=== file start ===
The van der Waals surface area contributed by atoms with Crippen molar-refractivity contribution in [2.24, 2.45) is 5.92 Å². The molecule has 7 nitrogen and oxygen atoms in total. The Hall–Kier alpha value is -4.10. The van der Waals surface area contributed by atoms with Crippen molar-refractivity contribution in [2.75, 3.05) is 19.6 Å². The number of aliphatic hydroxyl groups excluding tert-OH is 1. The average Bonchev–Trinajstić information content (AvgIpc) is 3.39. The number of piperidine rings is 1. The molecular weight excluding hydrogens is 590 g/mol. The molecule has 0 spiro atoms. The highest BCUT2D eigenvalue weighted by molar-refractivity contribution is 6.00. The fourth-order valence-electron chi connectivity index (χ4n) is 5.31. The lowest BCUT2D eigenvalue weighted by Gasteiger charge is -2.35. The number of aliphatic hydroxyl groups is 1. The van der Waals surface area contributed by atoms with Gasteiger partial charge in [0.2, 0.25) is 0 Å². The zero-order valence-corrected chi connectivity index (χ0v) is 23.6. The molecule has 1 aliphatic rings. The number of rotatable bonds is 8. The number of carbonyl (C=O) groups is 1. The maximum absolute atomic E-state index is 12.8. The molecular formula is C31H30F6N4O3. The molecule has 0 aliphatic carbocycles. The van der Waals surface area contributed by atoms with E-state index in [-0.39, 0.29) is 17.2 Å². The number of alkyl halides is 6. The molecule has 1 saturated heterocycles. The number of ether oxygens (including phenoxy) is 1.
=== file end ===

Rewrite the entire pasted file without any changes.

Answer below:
The van der Waals surface area contributed by atoms with Crippen molar-refractivity contribution in [2.24, 2.45) is 5.92 Å². The molecule has 7 nitrogen and oxygen atoms in total. The Hall–Kier alpha value is -4.10. The van der Waals surface area contributed by atoms with Crippen molar-refractivity contribution in [2.75, 3.05) is 19.6 Å². The number of aliphatic hydroxyl groups excluding tert-OH is 1. The average Bonchev–Trinajstić information content (AvgIpc) is 3.39. The number of piperidine rings is 1. The molecular weight excluding hydrogens is 590 g/mol. The molecule has 0 spiro atoms. The highest BCUT2D eigenvalue weighted by molar-refractivity contribution is 6.00. The fourth-order valence-electron chi connectivity index (χ4n) is 5.31. The lowest BCUT2D eigenvalue weighted by Gasteiger charge is -2.35. The number of aliphatic hydroxyl groups is 1. The van der Waals surface area contributed by atoms with Gasteiger partial charge in [0.2, 0.25) is 0 Å². The zero-order valence-corrected chi connectivity index (χ0v) is 23.6. The molecule has 1 aliphatic rings. The number of rotatable bonds is 8. The number of carbonyl (C=O) groups is 1. The maximum absolute atomic E-state index is 12.8. The molecular formula is C31H30F6N4O3. The molecule has 0 aliphatic carbocycles. The van der Waals surface area contributed by atoms with E-state index in [-0.39, 0.29) is 17.2 Å². The number of alkyl halides is 6. The molecule has 1 saturated heterocycles. The number of ether oxygens (including phenoxy) is 1.